Bird language is the ability to read into the communication network of wild animals.
Whenever an animal moves out in nature, the birds are watching and they will give off calls that let other animals know what is happening.
Its a lot like those motion detectors people put outside their homes for security.
The motion detector has sensitive equipment that detects the movement of people moving in close to your house.
When the sensor catches movement it switches on a light which lets everyone who is paying attention know that something is moving in that spot.
When you practice the language of the birds, you’ll learn to detect the signs that animals are moving in forest around you.
When you stretch your awareness with bird language, you’ll start to notice patterns in bird behavior that let you know when certain events are happening in the landscape.
If an animal is moving in the forest, It’s like dropping a stone into a still pond. Rings of water emanate in waves from the center of the disturbance.
By observing closely for how the waves of activity are expressed by different birds. you can track how these concentric rings move through the landscape via bird vocalizations.
All you have to do is find the center from which the activity emanates in order to find the animal that is causing the alarm.
With enough listening and observation, you can learn to read the concentric rings that tell you exactly where an animal is and what kind of animal it is.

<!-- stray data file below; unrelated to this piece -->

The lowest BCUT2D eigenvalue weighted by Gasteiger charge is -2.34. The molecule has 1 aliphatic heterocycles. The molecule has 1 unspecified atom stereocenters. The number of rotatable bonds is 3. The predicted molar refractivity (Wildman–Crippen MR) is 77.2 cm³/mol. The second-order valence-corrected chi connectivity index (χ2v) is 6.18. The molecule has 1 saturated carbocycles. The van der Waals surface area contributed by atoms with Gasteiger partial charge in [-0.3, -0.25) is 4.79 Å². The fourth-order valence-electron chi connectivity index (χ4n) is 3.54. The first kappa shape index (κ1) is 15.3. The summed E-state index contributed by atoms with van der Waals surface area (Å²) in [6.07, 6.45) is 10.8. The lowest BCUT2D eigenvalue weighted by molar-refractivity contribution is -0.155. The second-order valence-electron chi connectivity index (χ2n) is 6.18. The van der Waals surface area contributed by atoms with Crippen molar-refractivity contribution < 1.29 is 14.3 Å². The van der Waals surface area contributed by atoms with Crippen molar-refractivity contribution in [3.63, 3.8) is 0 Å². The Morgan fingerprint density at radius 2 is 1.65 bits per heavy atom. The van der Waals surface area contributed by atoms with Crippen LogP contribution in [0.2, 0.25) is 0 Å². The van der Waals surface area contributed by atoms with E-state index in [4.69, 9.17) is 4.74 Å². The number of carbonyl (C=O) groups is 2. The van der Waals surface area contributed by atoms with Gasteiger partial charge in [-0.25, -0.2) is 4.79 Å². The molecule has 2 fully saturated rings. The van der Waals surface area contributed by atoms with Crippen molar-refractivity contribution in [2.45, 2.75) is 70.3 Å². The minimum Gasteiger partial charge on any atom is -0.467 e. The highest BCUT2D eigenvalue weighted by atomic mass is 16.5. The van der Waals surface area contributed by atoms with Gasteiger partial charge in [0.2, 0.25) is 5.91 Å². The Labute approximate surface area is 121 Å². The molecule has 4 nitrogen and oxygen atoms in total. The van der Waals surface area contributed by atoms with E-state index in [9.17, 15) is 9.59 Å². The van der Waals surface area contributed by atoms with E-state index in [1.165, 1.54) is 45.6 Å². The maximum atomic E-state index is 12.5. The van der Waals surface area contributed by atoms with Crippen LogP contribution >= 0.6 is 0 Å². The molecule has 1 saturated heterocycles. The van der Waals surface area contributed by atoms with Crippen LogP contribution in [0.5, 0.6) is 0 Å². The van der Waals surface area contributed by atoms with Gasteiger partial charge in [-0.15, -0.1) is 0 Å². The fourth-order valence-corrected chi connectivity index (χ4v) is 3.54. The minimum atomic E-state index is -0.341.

Bird Language with Tully
After I had been studying the language of the birds for a while and I had started to pick up on certain vocalizations that the birds make when there are animals nearby. I wanted to test my skills as a hunter.
I was living at a house in the country and one of my housemates had a cat named Tully.
I noticed that when Tully was outside the birds acted differently than when he was inside. Their behavior changed incrementally depending on how close by he was.
I would practice using bird language as the traditional hunters would have by trying to sneak up on Tully without him noticing.
Sometimes I was successful and got quite close before I heard his characteristic “meow!” that would let me know I had been caught.
An Ancient Skill
The language of the birds is very subtle. It’s a kind of awareness that was traditionally quite deeply ingrained in the culture of nature-based people.
People who have a deep awareness of nature and knowledge of place usually didn’t get this ability from consciously trying to learn it. It’s the result of an unconsciously ingrained awareness.
There are ways to cultivate this awareness more intentionally if you don’t have a culture surrounding you that already has this skill.
The most important factor that determines how well you get this skill comes down to the amount of sit spot time you have.
The quality of your awareness in one place that you visit regularly to connect with nature and make observations eventually turns into the ability to perceive the concentric rings on the landscape.
It’s a fascinating process.